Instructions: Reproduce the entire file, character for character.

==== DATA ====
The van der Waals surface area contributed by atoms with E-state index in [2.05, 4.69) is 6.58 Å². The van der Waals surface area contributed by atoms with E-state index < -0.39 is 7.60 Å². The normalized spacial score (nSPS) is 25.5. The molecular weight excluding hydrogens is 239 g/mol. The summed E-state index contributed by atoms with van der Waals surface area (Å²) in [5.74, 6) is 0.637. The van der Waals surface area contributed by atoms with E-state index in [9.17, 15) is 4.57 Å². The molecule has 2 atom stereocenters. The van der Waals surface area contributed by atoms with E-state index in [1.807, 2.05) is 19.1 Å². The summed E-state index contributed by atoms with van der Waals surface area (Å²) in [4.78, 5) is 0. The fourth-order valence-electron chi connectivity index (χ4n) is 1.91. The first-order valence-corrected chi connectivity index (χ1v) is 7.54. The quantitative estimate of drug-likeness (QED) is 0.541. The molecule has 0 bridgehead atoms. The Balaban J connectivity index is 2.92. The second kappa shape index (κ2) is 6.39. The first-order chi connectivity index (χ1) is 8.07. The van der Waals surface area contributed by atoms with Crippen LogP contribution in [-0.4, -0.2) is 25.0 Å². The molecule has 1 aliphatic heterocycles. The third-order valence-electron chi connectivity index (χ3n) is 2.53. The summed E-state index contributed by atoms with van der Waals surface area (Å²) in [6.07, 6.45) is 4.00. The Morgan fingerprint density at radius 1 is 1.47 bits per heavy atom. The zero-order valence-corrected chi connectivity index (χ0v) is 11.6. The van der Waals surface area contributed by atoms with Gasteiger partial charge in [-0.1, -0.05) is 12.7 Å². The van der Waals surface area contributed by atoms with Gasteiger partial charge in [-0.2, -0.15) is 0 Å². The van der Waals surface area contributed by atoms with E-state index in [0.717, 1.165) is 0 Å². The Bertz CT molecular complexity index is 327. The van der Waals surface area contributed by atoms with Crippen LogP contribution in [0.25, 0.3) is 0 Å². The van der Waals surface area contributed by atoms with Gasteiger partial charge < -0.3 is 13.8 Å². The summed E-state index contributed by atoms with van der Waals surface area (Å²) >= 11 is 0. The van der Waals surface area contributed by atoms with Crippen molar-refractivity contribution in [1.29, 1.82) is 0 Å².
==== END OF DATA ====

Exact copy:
The van der Waals surface area contributed by atoms with E-state index in [2.05, 4.69) is 6.58 Å². The van der Waals surface area contributed by atoms with E-state index < -0.39 is 7.60 Å². The normalized spacial score (nSPS) is 25.5. The molecular weight excluding hydrogens is 239 g/mol. The summed E-state index contributed by atoms with van der Waals surface area (Å²) in [5.74, 6) is 0.637. The van der Waals surface area contributed by atoms with E-state index in [9.17, 15) is 4.57 Å². The molecule has 2 atom stereocenters. The van der Waals surface area contributed by atoms with E-state index in [1.807, 2.05) is 19.1 Å². The summed E-state index contributed by atoms with van der Waals surface area (Å²) in [4.78, 5) is 0. The fourth-order valence-electron chi connectivity index (χ4n) is 1.91. The first-order valence-corrected chi connectivity index (χ1v) is 7.54. The quantitative estimate of drug-likeness (QED) is 0.541. The molecule has 0 bridgehead atoms. The Balaban J connectivity index is 2.92. The second kappa shape index (κ2) is 6.39. The first-order chi connectivity index (χ1) is 8.07. The van der Waals surface area contributed by atoms with Crippen LogP contribution in [-0.4, -0.2) is 25.0 Å². The molecule has 1 aliphatic heterocycles. The third-order valence-electron chi connectivity index (χ3n) is 2.53. The summed E-state index contributed by atoms with van der Waals surface area (Å²) in [6.07, 6.45) is 4.00. The Morgan fingerprint density at radius 1 is 1.47 bits per heavy atom. The zero-order valence-corrected chi connectivity index (χ0v) is 11.6. The van der Waals surface area contributed by atoms with Gasteiger partial charge in [-0.1, -0.05) is 12.7 Å². The van der Waals surface area contributed by atoms with Gasteiger partial charge in [-0.2, -0.15) is 0 Å². The van der Waals surface area contributed by atoms with E-state index in [0.717, 1.165) is 0 Å². The Bertz CT molecular complexity index is 327. The van der Waals surface area contributed by atoms with Crippen LogP contribution in [0.25, 0.3) is 0 Å². The van der Waals surface area contributed by atoms with Gasteiger partial charge < -0.3 is 13.8 Å². The summed E-state index contributed by atoms with van der Waals surface area (Å²) >= 11 is 0. The van der Waals surface area contributed by atoms with Crippen molar-refractivity contribution in [1.29, 1.82) is 0 Å².